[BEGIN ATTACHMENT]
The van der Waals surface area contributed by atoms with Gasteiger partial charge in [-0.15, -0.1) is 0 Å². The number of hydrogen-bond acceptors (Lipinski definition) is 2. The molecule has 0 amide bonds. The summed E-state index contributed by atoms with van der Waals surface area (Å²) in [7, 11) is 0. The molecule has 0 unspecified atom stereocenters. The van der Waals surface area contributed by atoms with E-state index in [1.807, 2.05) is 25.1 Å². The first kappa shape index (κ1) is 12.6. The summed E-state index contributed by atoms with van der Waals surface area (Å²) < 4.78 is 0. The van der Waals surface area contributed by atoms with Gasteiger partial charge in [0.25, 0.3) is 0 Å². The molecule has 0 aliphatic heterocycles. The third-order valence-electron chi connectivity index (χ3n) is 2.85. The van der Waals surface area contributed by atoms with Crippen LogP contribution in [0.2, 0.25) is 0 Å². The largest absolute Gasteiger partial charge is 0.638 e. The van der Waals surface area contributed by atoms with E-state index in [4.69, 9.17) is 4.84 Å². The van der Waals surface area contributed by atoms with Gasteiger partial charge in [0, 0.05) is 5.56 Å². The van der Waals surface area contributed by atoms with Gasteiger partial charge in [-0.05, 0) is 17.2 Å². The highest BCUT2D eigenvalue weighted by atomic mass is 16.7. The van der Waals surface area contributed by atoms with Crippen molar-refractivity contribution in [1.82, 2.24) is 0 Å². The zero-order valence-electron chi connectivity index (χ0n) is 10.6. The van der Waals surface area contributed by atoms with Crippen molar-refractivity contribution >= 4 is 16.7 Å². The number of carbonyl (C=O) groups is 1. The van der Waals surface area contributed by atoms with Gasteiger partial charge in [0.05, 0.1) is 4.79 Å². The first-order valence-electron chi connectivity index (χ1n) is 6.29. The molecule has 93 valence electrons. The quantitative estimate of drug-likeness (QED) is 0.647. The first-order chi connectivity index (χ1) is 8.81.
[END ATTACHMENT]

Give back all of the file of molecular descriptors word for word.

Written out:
The van der Waals surface area contributed by atoms with Gasteiger partial charge in [-0.15, -0.1) is 0 Å². The number of hydrogen-bond acceptors (Lipinski definition) is 2. The molecule has 0 amide bonds. The summed E-state index contributed by atoms with van der Waals surface area (Å²) in [7, 11) is 0. The molecule has 0 unspecified atom stereocenters. The van der Waals surface area contributed by atoms with E-state index in [1.807, 2.05) is 25.1 Å². The first kappa shape index (κ1) is 12.6. The summed E-state index contributed by atoms with van der Waals surface area (Å²) < 4.78 is 0. The van der Waals surface area contributed by atoms with Gasteiger partial charge in [0.25, 0.3) is 0 Å². The molecule has 0 aliphatic heterocycles. The third-order valence-electron chi connectivity index (χ3n) is 2.85. The van der Waals surface area contributed by atoms with Crippen LogP contribution in [0.2, 0.25) is 0 Å². The largest absolute Gasteiger partial charge is 0.638 e. The van der Waals surface area contributed by atoms with E-state index in [4.69, 9.17) is 4.84 Å². The van der Waals surface area contributed by atoms with Gasteiger partial charge in [0, 0.05) is 5.56 Å². The van der Waals surface area contributed by atoms with Gasteiger partial charge in [-0.05, 0) is 17.2 Å². The highest BCUT2D eigenvalue weighted by atomic mass is 16.7. The van der Waals surface area contributed by atoms with Crippen molar-refractivity contribution in [1.82, 2.24) is 0 Å². The zero-order valence-electron chi connectivity index (χ0n) is 10.6. The van der Waals surface area contributed by atoms with Crippen molar-refractivity contribution >= 4 is 16.7 Å². The number of carbonyl (C=O) groups is 1. The van der Waals surface area contributed by atoms with Gasteiger partial charge in [0.05, 0.1) is 4.79 Å². The first-order valence-electron chi connectivity index (χ1n) is 6.29. The molecule has 93 valence electrons. The quantitative estimate of drug-likeness (QED) is 0.647. The first-order chi connectivity index (χ1) is 8.81.